Public key Cryptography

used as a method of assuring the confidentiality, authenticity and non-repudiability of data storage.

Public key cryptography is sometimes also referred to as asymmetric cryptography. Public key cryptography is a relatively new field, invented in 1975 [DIFF76b] (at least that’s the first published record—it is rumored that NSA or similar organizations may have discovered this technology earlier). Unlike secret key cryptography, keys are not shared. Instead, each individual has two keys: a private key that need not be revealed to anyone, and a public key that is preferably known to the entire world. Note that we call the private key a private key and not a secret key. This convention is an attempt to make it clear in any context whether public key cryptography or secret key cryptography is being used. There are people in this world whose sole purpose in life is to try to confuse people.
They will use the term secret key for the private key in public key cryptography, or use the term private key for the secret key in secret key technology. we can make to the field is to convince people to feel strongly about using the terminology correctly—the term secret key refers only to the single secret number used in secret key cryptography. The term private key MUST be used when referring to the key in public key cryptography that must not be made public. . It is that both words begin with p. We will sometimes want a single letter to refer to one of the keys. The letter p won’t do. We will use the letter e to refer to the public key, since the public key is used when encrypting a message. We’ll use the letter d to refer to the private key, because the private key is used to decrypt a message. Encryption and decryption are two mathematical functions that are inverses of each other.
However, unlike a checksum, which can be generated by anyone, a digital signature can only be generated by someone knowing the private key. A public key signature differs from a secret key MIC because verification of a MIC requires knowledge of the same secret as was used to create it. Therefore any one who can verify a MIC can also generate one, and so be able to substitute a different message and corresponding MIC. In contrast, verification of the signature only requires knowledge of the public key. So Alice can sign a message by generating a signature only she can generate, and other people can verify that it is Alice’s signature, but cannot forge her signature. This is called a signature because it shares with handwritten signatures the property that it is possible to be able to recognize a signature as authentic without being able to forge it.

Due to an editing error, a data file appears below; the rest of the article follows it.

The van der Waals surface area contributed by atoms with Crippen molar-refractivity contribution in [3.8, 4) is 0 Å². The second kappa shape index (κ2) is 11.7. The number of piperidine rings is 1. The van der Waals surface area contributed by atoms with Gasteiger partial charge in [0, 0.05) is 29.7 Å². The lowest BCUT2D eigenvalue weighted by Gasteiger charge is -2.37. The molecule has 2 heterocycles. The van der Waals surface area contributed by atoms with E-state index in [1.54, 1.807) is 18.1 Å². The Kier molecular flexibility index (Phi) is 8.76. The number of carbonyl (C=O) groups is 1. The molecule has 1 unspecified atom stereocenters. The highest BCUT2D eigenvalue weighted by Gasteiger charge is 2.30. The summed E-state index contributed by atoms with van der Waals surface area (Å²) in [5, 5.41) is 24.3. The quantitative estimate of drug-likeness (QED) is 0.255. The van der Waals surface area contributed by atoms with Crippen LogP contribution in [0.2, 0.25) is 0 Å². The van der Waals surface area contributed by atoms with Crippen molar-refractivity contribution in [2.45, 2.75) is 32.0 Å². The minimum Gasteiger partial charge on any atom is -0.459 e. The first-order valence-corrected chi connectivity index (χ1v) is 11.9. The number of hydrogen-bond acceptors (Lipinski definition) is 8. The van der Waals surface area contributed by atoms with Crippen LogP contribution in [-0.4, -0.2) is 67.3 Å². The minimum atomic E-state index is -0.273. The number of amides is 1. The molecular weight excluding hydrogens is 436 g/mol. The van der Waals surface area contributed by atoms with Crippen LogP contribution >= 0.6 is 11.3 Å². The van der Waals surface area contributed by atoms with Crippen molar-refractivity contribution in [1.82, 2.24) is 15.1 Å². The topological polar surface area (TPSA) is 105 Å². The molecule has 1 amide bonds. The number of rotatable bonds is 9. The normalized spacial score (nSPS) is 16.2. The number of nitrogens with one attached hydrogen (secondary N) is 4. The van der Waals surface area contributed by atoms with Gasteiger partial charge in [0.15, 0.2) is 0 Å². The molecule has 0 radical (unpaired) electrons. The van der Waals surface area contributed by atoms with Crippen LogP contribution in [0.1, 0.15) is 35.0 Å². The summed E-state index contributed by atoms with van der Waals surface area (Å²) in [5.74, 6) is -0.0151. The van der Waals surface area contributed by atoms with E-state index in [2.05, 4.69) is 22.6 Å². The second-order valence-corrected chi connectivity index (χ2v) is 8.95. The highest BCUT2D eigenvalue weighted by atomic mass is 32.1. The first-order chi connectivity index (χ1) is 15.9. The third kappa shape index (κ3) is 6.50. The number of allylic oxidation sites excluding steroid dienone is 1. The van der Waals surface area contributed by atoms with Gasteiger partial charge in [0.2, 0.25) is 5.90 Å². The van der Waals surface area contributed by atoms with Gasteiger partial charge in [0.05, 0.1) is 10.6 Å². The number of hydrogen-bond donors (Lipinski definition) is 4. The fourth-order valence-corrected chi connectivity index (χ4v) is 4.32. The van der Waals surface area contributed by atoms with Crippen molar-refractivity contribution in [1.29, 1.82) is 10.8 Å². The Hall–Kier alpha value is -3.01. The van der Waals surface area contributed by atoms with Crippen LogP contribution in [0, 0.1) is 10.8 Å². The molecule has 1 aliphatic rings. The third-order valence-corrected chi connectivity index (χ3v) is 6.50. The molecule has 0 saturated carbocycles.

Public key cryptography can do anything secret key cryptography can do, but the known public key cryptographic algorithms are orders of magnitude slower than the best known secret key cryptographic algorithms and so are usually only used for things secret key cryptography can’t do. Public key cryptography is very useful because network security based on public key technology tends to be more secure and more easily configurable. Often it is mixed with secret key technology. For example, public key cryptography might be used in the beginning of communication for authentication and to establish a temporary shared secret key, then the secret key is used to encrypt the remainder of the conversation using secret key technology. For instance, suppose Alice wants to talk to Bob. She uses his public key to encrypt a secret key, then uses that secret key to encrypt whatever else she wants to send him. Only Bob can decrypt the secret key. He can then communicate using that secret key with whoever sent that message. Notice that given this protocol, Bob does not know that it was Alice who sent the message. This could be fixed by having Alice digitally sign the encrypted secret key using her private key. Now we’ll describe the types of things one might do with public key cryptography.